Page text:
Serious rash and multi-organ hypersensitivity reactions have been reported in association with the use of modafinil. No serious skin rashes or hypersensitivity reactions have been reported in clinical trials of armodafinil.25 However, because armodafinil is the R-isomer of modafinil, the risk of serious rash/hypersensitivity reaction with armodafinil remains possible. Similarly, psychiatric adverse experiences have been reported in patients treated with modafinil. The incidence and type of psychiatric symptoms associated with armodafinil are expected to be similar to those for modafinil.25
Armodafinil is classified as a schedule IV medication, as it has a lower potential for abuse compared with schedule II agents, such as methylphenidate and amphetamines, or schedule III agents such as sodium oxybate. A recent study32 reported that modafinil increased dopamine levels in the nucleus accumbens region of the brain – such increases are associated with the potential for abuse – and for this reason modafinil and armodafinil should be used with caution in patients with a history or at risk of drug abuse.
The personal health and public safety implications of ES and its associated impairments have been under-recognized and under-treated to date. ES-associated detriments in wakefulness and alertness are linked with an increased risk for occupational and automobile accidents.2–5
There is a need to identify and treat ES to potentially improve the safety and well-being of patients and the wider community. Treatment of ES also has the potential to improve work productivity and to enhance patients’ quality of life and ability to engage with their daily lives. Patients with sleep/wake disorders may not always be able to fully comprehend the severity or impact of this debilitating and potentially dangerous symptom. It is also possible that a lack of awareness of the availability of interventions for ES may also contribute to under–reporting of this symptom. Physician vigilance for ES as a core component of the clinical profile of patients with sleep/wake disorders is a fundamental aspect of its identification and treatment. Clinical recognition of ES should extend to patients at risk for sleep/wake disorders, including those with cardiac disease, which is often comorbid with OSA, as well as those presenting with generalized somatic symptoms for whom a differential diagnosis from a mood disorder should be sought.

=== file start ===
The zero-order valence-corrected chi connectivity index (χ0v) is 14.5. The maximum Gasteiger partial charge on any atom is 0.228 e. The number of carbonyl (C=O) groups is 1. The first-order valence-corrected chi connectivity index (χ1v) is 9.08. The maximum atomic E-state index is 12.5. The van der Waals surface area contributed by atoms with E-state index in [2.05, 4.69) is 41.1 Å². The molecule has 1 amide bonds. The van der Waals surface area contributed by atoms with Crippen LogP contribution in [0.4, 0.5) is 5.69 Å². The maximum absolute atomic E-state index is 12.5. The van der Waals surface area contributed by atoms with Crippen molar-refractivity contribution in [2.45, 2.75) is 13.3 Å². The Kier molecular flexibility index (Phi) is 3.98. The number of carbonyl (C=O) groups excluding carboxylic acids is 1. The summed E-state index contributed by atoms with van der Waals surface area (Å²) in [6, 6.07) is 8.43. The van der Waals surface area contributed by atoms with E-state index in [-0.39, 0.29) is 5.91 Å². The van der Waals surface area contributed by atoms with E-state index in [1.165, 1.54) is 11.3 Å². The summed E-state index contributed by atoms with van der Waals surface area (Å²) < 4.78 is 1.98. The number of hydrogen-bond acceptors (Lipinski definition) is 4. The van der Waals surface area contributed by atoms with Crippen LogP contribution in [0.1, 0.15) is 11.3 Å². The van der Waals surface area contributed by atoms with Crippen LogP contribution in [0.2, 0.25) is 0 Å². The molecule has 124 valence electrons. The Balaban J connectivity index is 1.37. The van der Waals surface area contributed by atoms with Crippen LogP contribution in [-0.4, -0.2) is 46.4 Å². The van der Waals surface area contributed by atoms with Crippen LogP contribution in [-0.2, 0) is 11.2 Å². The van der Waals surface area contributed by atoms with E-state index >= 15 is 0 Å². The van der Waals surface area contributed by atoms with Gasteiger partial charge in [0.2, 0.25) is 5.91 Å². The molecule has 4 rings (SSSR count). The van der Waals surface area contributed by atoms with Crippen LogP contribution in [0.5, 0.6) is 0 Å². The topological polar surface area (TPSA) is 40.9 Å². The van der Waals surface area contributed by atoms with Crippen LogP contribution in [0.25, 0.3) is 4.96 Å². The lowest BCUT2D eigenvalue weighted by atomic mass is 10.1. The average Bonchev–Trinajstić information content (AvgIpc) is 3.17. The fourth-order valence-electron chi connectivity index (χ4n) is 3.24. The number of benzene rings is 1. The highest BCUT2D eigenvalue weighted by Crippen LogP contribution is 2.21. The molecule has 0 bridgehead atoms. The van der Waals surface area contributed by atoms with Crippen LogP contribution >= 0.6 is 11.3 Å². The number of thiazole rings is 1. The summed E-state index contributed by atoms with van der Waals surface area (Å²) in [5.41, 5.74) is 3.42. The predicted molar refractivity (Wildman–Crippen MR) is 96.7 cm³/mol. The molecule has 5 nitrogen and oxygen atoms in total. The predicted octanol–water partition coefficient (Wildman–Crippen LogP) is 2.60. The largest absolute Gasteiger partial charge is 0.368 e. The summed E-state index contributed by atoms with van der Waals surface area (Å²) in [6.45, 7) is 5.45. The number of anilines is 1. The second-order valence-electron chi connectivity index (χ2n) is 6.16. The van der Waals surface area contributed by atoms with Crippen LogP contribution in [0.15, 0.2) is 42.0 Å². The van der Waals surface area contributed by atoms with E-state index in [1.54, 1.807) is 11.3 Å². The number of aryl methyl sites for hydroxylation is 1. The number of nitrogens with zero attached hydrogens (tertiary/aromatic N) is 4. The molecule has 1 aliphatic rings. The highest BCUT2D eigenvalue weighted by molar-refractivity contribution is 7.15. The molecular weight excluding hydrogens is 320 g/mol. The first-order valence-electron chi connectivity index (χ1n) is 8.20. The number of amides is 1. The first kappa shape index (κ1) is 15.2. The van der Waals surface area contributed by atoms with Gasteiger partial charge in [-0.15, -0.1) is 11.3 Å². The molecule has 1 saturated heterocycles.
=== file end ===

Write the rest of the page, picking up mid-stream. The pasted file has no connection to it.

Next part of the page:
Armodafinil has been shown to improve wakefulness throughout the day in patients with the sleep/wake disorders OSA and narcolepsy, and throughout the working period/shift in patients with SWD. In addition, a randomized, placebo-controlled phase III study in 427 subjects traveling between the USA and France who had previously experienced jet lag demonstrated that armodafinil 150 mg significantly improved wakefulness compared with placebo, as measured using the MSLT (+11.7 minutes vs +4.8 minutes, respectively; P < 0.0001).52 A number of studies are ongoing that may better define and expand the clinical utility of armodafinil.
Effective and well-tolerated pharmacotherapeutic options are now available for the treatment of ES associated with sleep/wake disorders. It is important that physicians include the recognition and treatment of ES as a part of their management program.
Editorial support was provided by Jane Bryant of Anthemis Consulting Ltd, Aaron Henley, and support from Cephalon Inc., Frazer, PA who provided a medical accuracy review. The authors were not compensated and retained full editorial control over the content of the paper.
Dr Schwartz has served as a consultant and/or speaker for AstraZeneca, Boeringer Ingelheim, Cephalon, Inc., GlaxoSmithKline, Jazz, Pfizer, Schering-Plough, Sepracor, and Takeda.
Dr Roth has received grants from Aventis, Cephalon, Inc., GlaxoSmithKline, Neurocrine, Pfizer, Sanofi, Schering-Plough, Sepracor, Somaxon, Syrex, Takeda, TransOral, Wyeth, and Xenoport, and has acted as a consultant for Abbott, Acadia, Acoglix, Actelion, Alchemers, Alza, Ancile, Arena, AstraZeneca, Aventis, AVER, Bristol-Myers Squibb, BTG, Cephalon, Inc., Cypress, Dove, Elan, Eli Lilly, Evotec, Forest Labs, GlaxoSmith-Kline, Hypnion, Impax, Intec, IntraCellular, Jazz, Johnson and Johnson, King, Lundbeck, McNeil, MediciNova, Merck, Neurim, Neurocrine, Neurogen, Novartis, Orexo, Organon, Prestwick, Proctor and Gamble, Pfizer, Purdue Pharma, Resteva, Roche, Sanofi, Schering-Plough, Sepracor, Servier, Shire, Somaxon, Syrex, Takeda, TransOral, Vanda, Vivometrics, Wyeth, Yamanuchi, and Xenoport. Dr Roth has also been a speaker for Cephalon, Inc., Sanofi, and Takeda.
Dr Drake has received research support from Cephalon, Inc., Pfizer Inc., and Neurocrine, and has participated in speaking engagements supported by Sepracor and Sanofi-Aventis.